(11) The role of the institutional staff supervision.
(12) A comprehensive, trauma-informed training program for campus officials involved in investigating and adjudicating sexual assault, domestic violence, dating violence, and stalking cases.
(13) Procedures for confidential reporting by victims and third parties.
(c) In order to receive state funds for student financial assistance, the governing board of each community college district, the Trustees of the California State University, the Regents of the University of California, and the governing boards of independent postsecondary institutions shall, to the extent feasible, enter into memoranda of understanding, agreements, or collaborative partnerships with existing on-campus and community-based organizations, including rape crisis centers, to refer students for assistance or make services available to students, including counseling, health, mental health, victim advocacy, student advocacy, and legal assistance, and including resources for the accused.
(d) In order to receive state funds for student financial assistance, the governing board of each community college district, the Trustees of the California State University, the Regents of the University of California, and the governing boards of independent postsecondary institutions shall implement comprehensive prevention and outreach programs addressing sexual violence, domestic violence, dating violence, and stalking. A comprehensive prevention program shall include a range of prevention strategies, including, but not limited to, empowerment programming, programming for victim prevention, awareness raising campaigns, primary prevention, bystander intervention, and risk reduction. Outreach programs shall be provided to make students aware of the institution’s policy on sexual assault, domestic violence, dating violence, and stalking. At a minimum, an outreach program shall include a process for contacting and informing the student body, campus organizations, athletic programs, and student groups about the institution’s overall sexual assault policy, the practical implications of an affirmative consent standard, and the rights and responsibilities of students under the policy. Outreach
(e) Outreach programming shall be included as part of new student orientation. every incoming student’s orientation.

This is the future of sex in California. 

Missouri Compromised! Bill to allow prior accusations without convictions to be used as evidence in criminal cases

Is Missouri trying to have a monopoly of dumb laws this year? (This is Missouri's THIRD appearance in the Dumbbest New Law category). Is law enforcement so desperate to add more names to their registry coffers they need to include the equivalent of Facebook rumors in order to try to get a conviction?

"It would also include evidence of past criminal sexual activity even in cases where the defendant was not convicted or not charged with a crime." This sounds a lot like what is known as "hearsay," and hearsay is generally not allowed in court.

It is far too easy to convict someone on a mere accusation these days. Add a false accusation into the mix and the potential for abuse is even greater. Imagine someone acquitted because of a false allegation being accused later by a paranoid neighbor or vindictive ex who knows this person was accused in the past. Don't think it never happens because it does. This bill would assist in convicting innocent men.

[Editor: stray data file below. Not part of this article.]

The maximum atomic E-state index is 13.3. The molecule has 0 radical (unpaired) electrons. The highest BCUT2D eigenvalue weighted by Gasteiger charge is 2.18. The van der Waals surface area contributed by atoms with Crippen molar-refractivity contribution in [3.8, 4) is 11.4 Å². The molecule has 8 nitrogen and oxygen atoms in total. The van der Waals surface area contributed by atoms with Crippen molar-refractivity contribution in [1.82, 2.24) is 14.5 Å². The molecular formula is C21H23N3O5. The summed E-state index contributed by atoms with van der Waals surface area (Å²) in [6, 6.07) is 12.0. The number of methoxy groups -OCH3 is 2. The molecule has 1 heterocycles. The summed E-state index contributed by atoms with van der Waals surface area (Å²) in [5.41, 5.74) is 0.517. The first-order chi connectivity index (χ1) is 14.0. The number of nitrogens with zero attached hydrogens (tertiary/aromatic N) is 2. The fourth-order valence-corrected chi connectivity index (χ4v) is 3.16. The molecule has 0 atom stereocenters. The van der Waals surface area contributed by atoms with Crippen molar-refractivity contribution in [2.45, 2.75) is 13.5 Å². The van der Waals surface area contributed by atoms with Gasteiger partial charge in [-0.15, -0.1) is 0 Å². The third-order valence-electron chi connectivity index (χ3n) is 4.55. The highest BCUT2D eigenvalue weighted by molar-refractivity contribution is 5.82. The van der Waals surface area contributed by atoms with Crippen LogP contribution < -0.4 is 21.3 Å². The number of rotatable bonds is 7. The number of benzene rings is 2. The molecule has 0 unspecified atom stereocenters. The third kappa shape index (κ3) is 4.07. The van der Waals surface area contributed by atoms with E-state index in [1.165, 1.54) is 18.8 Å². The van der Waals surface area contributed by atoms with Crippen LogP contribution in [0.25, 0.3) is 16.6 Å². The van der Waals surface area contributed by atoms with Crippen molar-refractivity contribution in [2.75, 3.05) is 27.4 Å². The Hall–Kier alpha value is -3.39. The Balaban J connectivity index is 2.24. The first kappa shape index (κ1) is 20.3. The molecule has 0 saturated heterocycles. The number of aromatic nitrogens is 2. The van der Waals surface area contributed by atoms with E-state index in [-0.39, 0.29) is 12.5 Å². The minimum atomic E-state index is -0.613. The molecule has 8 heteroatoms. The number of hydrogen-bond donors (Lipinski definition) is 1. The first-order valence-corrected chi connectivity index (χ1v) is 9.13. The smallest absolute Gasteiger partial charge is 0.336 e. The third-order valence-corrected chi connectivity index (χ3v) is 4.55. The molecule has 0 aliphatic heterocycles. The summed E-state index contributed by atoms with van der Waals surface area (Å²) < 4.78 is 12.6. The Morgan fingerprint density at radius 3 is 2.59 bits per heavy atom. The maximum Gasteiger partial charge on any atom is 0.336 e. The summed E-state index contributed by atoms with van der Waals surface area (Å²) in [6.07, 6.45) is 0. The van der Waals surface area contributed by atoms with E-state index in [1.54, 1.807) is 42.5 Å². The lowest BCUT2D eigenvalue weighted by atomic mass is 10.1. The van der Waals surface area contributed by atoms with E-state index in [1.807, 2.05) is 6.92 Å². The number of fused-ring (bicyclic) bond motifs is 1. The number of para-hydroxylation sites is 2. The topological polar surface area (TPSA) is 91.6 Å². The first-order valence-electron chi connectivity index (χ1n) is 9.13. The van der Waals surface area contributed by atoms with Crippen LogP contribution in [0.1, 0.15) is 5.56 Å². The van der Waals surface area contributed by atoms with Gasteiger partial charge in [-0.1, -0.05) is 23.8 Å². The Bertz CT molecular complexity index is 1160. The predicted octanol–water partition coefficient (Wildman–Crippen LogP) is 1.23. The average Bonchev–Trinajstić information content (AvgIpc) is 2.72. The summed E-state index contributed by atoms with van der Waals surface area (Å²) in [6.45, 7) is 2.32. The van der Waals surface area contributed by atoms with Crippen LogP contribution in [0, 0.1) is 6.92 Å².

This bill compromises the concept of "innocent until proven guilty."

Law Enforcement Officials Back Ballot Measure To Allow More Evidence In Some Sex Crime Cases
Originally published on Wed August 27, 2014 1:50 pm

A group of Missouri law enforcement officials have officially endorsed a proposed constitutional amendment designed to make it easier to prosecute sex crimes against children.

Under current law, juries in Missouri can only hear about a defendant's prior offenses during the sentencing phase of a trial, regardless of the type of crime committed. If passed, Constitutional Amendment Two would allow evidence of prior criminal acts to be admissible in cases where the defendant is accused of a sex crime against someone younger than 18. It would also include evidence of past criminal sexual activity even in cases where the defendant was not convicted or not charged with a crime. Eric Zahnd is prosecuting attorney for Platte County.

The federal government (and) other states specifically allow this information to be provided to juries, but because of a couple of Missouri Supreme Court decisions, Missouri juries hardly ever get to know that a sexual predator may have abused other children in the past … and in my opinion that’s wrong," Zahnd said.

Amendment Two, originally known as House Joint Resolution 16, was initially approved by Missouri lawmakers during the 2013 legislative session. Earlier this year Gov. Jay Nixon ordered it placed on the November ballot.

"It's wrong to make children who have been through some of the most horrific sexual abuse you can imagine go it alone with a jury," Zahnd said. "Juries deserve to know the full story, the full truth, about a sexual offender."

The group says Missouri is more restrictive than any other state, barring prosecutors from telling jurors about prior criminal sex acts in nearly all cases against accused child predators. This came about in a 2007 Missouri Supreme Court decision, which struck down a similar law that was already in place.

Pettis County Prosecuting Attorney-Elect Phillip Sawyer said Amendment 2 is about getting the statute that was ruled unconstitutional by the Missouri Supreme Court, a statute he has used before, back on the books.